It'll prolong the useful life of the work top cut edges.

  It's a simple task---very little energy spent adding the shellac---it’s not as difficult as painting a sided house with a 4’’ brush.

  SUGGESTON:  

Make a plywood base---size to suit your needs---(3ft wide x 2-3ft deep).

Make a separate particle or MDF board, with malamine surfaces.

  Use the malamine top, over the plywood top, when doing glue-ups.

  Secure the malamine top to the plywood top, using (4) 1/4'' flat-head screws---

countersink the screw heads---

install t-nuts from the underside of the plywood top.

  TIP:

Clamp the malamine board to the plywood board---

mark the hole locations---

drill thru holes, in both boards at the same time.

Counter sink the holes for the flathead screws, and counterbore the holes for the t-nuts.

Locate the drilled holes 4'' inches in from each corner.

Add the bench-dog holes, after you've bolted the malamine board to the plywood board.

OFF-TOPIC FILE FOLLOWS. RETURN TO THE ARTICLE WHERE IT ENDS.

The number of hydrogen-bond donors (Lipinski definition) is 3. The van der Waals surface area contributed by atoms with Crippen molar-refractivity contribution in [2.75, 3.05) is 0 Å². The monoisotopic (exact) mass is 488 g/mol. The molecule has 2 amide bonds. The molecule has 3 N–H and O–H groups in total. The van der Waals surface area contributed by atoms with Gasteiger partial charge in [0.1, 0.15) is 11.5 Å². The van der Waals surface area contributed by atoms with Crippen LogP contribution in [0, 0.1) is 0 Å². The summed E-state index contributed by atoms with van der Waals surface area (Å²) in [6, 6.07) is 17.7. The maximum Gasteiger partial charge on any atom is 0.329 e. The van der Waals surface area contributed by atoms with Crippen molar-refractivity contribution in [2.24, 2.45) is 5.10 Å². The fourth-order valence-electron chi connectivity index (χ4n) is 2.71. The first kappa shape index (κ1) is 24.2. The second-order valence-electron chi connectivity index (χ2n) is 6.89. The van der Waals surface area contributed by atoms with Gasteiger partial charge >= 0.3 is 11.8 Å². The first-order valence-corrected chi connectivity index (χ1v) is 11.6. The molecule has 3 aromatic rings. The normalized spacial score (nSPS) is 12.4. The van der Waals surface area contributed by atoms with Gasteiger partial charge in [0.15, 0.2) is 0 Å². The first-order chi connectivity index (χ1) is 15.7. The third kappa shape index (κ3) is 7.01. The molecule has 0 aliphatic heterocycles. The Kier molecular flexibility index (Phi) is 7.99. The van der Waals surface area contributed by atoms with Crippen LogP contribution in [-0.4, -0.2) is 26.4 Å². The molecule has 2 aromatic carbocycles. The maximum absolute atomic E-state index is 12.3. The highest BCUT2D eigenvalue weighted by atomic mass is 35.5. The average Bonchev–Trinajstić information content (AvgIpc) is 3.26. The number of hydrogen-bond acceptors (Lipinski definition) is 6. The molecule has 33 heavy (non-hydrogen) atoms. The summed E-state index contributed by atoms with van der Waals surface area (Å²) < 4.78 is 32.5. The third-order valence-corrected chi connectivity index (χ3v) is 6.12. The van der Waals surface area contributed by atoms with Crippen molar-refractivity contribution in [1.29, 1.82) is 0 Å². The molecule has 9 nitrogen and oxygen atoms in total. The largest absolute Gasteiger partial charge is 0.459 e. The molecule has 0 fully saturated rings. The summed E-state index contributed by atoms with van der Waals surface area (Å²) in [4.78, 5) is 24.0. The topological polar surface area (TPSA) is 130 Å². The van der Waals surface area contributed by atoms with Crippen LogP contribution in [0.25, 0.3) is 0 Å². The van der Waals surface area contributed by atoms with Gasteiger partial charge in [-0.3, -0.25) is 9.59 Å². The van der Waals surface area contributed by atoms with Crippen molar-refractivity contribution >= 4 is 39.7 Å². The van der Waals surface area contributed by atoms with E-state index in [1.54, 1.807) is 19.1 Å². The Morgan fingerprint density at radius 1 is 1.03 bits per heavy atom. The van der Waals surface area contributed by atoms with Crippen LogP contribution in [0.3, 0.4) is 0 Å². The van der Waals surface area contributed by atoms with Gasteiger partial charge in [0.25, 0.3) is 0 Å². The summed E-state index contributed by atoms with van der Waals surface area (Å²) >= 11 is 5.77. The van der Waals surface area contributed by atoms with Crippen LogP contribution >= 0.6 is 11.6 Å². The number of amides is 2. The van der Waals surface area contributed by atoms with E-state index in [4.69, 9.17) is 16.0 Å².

This will result in the bench-dog holes to be all aligned and smooth.

HINT:

Use a backer board, (scrap 2x4's, or the like), on the back-side, so as to prevent chip-out, when drilling.

Works for me.


Bryan Walden said:

Thank you, gentlemen--that's very helpful. I'll explore the shellac treatment. Sounds like a fair bit of work, though, depending on how many holes I drill. Maybe I should leave the melamine unscathed and build a second plywood-topped table later. Hmmm...

_bryan

Bryan,

The malamine is a smooth laminate sheet material, bonded to MDF or particle board.

The cut edges can still break away.

The malamine provides a smooth surface, that doesn't need further treatment.